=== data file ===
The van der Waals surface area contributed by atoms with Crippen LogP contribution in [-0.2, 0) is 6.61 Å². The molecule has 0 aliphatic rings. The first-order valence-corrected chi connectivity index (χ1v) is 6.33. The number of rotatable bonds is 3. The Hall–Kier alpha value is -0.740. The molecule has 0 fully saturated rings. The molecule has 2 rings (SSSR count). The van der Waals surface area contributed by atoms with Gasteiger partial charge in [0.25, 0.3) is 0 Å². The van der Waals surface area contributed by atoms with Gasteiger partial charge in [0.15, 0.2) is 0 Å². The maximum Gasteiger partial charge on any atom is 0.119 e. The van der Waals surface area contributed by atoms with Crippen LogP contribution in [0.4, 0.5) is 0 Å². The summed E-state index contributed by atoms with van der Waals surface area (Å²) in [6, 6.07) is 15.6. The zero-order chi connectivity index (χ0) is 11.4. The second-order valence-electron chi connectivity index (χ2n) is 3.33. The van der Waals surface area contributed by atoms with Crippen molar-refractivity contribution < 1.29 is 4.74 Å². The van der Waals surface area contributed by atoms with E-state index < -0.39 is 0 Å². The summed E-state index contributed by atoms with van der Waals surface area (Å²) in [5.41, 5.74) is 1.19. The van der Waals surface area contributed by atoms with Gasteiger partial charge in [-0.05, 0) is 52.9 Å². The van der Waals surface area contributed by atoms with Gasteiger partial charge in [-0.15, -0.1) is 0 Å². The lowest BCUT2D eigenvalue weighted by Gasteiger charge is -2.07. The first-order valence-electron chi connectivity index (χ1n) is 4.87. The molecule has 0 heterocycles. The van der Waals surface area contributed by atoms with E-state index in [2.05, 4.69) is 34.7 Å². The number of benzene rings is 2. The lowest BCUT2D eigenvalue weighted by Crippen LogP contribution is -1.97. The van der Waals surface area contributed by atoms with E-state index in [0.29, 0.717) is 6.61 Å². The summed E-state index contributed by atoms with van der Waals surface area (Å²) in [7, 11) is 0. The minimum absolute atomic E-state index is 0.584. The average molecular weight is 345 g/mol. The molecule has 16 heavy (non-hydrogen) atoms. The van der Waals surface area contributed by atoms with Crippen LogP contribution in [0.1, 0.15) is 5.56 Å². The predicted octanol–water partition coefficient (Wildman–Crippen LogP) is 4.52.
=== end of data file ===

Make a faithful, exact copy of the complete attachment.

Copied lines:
The van der Waals surface area contributed by atoms with Crippen LogP contribution in [-0.2, 0) is 6.61 Å². The molecule has 0 aliphatic rings. The first-order valence-corrected chi connectivity index (χ1v) is 6.33. The number of rotatable bonds is 3. The Hall–Kier alpha value is -0.740. The molecule has 0 fully saturated rings. The molecule has 2 rings (SSSR count). The van der Waals surface area contributed by atoms with Gasteiger partial charge in [0.25, 0.3) is 0 Å². The van der Waals surface area contributed by atoms with Gasteiger partial charge in [0.15, 0.2) is 0 Å². The maximum Gasteiger partial charge on any atom is 0.119 e. The van der Waals surface area contributed by atoms with Crippen LogP contribution in [0.4, 0.5) is 0 Å². The summed E-state index contributed by atoms with van der Waals surface area (Å²) in [6, 6.07) is 15.6. The zero-order chi connectivity index (χ0) is 11.4. The second-order valence-electron chi connectivity index (χ2n) is 3.33. The van der Waals surface area contributed by atoms with Crippen molar-refractivity contribution < 1.29 is 4.74 Å². The van der Waals surface area contributed by atoms with E-state index < -0.39 is 0 Å². The summed E-state index contributed by atoms with van der Waals surface area (Å²) in [5.41, 5.74) is 1.19. The van der Waals surface area contributed by atoms with Gasteiger partial charge in [-0.05, 0) is 52.9 Å². The van der Waals surface area contributed by atoms with Gasteiger partial charge in [-0.15, -0.1) is 0 Å². The lowest BCUT2D eigenvalue weighted by Gasteiger charge is -2.07. The first-order valence-electron chi connectivity index (χ1n) is 4.87. The molecule has 0 heterocycles. The van der Waals surface area contributed by atoms with E-state index in [2.05, 4.69) is 34.7 Å². The number of benzene rings is 2. The lowest BCUT2D eigenvalue weighted by Crippen LogP contribution is -1.97. The van der Waals surface area contributed by atoms with E-state index in [0.29, 0.717) is 6.61 Å². The summed E-state index contributed by atoms with van der Waals surface area (Å²) in [7, 11) is 0. The minimum absolute atomic E-state index is 0.584. The average molecular weight is 345 g/mol. The molecule has 16 heavy (non-hydrogen) atoms. The van der Waals surface area contributed by atoms with Crippen LogP contribution in [0.1, 0.15) is 5.56 Å². The predicted octanol–water partition coefficient (Wildman–Crippen LogP) is 4.52.